As I mentioned at the beginning of the last post, it’s astonishing that any serious Bible student would attempt to interpret “the new heaven and new earth” without checking the OT passages that the language refers to.
We’ve briefly mentioned Gen 1:1, but we have to also consider Isaiah —
(Isa. 65:17-25 ESV) 17 “For behold, I create new heavens and a new earth, and the former things shall not be remembered or come into mind. 18 But be glad and rejoice forever in that which I create; for behold, I create Jerusalem to be a joy, and her people to be a gladness. 19 I will rejoice in Jerusalem and be glad in my people; no more shall be heard in it the sound of weeping and the cry of distress. 20 No more shall there be in it an infant who lives but a few days, or an old man who does not fill out his days, for the young man shall die a hundred years old, and the sinner a hundred years old shall be accursed. 21 They shall build houses and inhabit them; they shall plant vineyards and eat their fruit. 22 They shall not build and another inhabit; they shall not plant and another eat; for like the days of a tree shall the days of my people be, and my chosen shall long enjoy the work of their hands. 23 They shall not labor in vain or bear children for calamity, for they shall be the offspring of the blessed of the LORD, and their descendants with them. 24 Before they call I will answer; while they are yet speaking I will hear. 25 The wolf and the lamb shall graze together; the lion shall eat straw like the ox, and dust shall be the serpent’s food. They shall not hurt or destroy in all my holy mountain,” says the LORD.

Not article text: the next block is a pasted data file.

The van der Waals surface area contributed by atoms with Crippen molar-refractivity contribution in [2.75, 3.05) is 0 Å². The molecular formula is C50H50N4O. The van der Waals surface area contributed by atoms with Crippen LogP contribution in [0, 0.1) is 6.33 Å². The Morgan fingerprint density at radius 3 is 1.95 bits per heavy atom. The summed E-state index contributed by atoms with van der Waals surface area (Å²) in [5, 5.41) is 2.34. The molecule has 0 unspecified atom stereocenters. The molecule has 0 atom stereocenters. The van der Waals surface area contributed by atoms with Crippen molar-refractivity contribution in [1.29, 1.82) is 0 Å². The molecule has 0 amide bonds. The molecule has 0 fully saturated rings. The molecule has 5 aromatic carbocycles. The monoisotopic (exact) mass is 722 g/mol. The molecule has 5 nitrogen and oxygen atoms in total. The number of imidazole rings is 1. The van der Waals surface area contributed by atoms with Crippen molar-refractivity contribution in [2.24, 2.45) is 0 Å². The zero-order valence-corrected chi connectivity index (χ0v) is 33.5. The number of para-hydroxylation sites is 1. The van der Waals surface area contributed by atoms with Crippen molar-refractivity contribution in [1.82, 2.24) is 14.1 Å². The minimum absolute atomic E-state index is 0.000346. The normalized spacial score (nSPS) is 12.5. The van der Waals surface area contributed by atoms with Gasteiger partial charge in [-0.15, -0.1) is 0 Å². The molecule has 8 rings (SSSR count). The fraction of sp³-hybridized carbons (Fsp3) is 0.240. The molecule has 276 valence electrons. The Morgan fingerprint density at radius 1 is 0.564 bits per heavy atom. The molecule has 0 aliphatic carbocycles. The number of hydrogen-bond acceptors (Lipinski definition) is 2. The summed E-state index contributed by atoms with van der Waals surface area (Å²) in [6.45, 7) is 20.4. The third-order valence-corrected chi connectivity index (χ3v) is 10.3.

This is one of the most beautiful passages in all of human literature, and it, along with chapter 66 culminates Isaiah, particularly the Servant’s Song, which covers the last 20 or so chapters.
Notice, also, that this is one of the passages from which the NT authors get the “new Jerusalem,” promised in Gal, Heb, and Rev 21. The “holy mountain” of v. 25 is Mount Zion, on which the Temple in Jerusalem used to sit, but which is now in heaven, as part of the new Jerusalem.
The reference to the “former things” is not easy. It appears several times in Isaiah (40:20; 41:22; 42:9; 43:9, 18; 46:9; 48:3; 65:17) and the pops up again in Rev 21:4. So while we’re here —
The former world will be forgotten. This continues the development of previous ideas. In Isa. 43:18 God had told his people to forget the ways he had delivered in the past (“former things”). In the previous sentence here (v. 16), he has said that they would forget their former troubles. But now he says that everything associated with the old world will be forgotten. All the ways in which sin has stamped this world with its own deformed image will be wiped away, not only from reality but even from memory (cf. Rev. 21:4). They will not even come to mind.
John N. Oswalt, The Book of Isaiah, Chapters 40–66, The New International Commentary on the Old Testament, (Grand Rapids, MI: Wm. B. Eerdmans Publishing Co., 1998), 656–657.
Now, some worry that they’ll not remember their lives in this age — and can’t bear the thought of forgetting loved ones and wonderful experiences. Others worry that they’ll remember people they know to be damned. How can I be happy knowing that people I loved rejected Jesus? We all carry around memories we’d be happier without and memories that define us as people.
I don’t think Isaiah’s promises are that we’ll either remember nothing or everything. Rather, my reading is that God will expunge the memories that allow the sufferings of the former age to continue to haunt and harm us. We’ll be protected from our imperfect, fallen, broken pasts.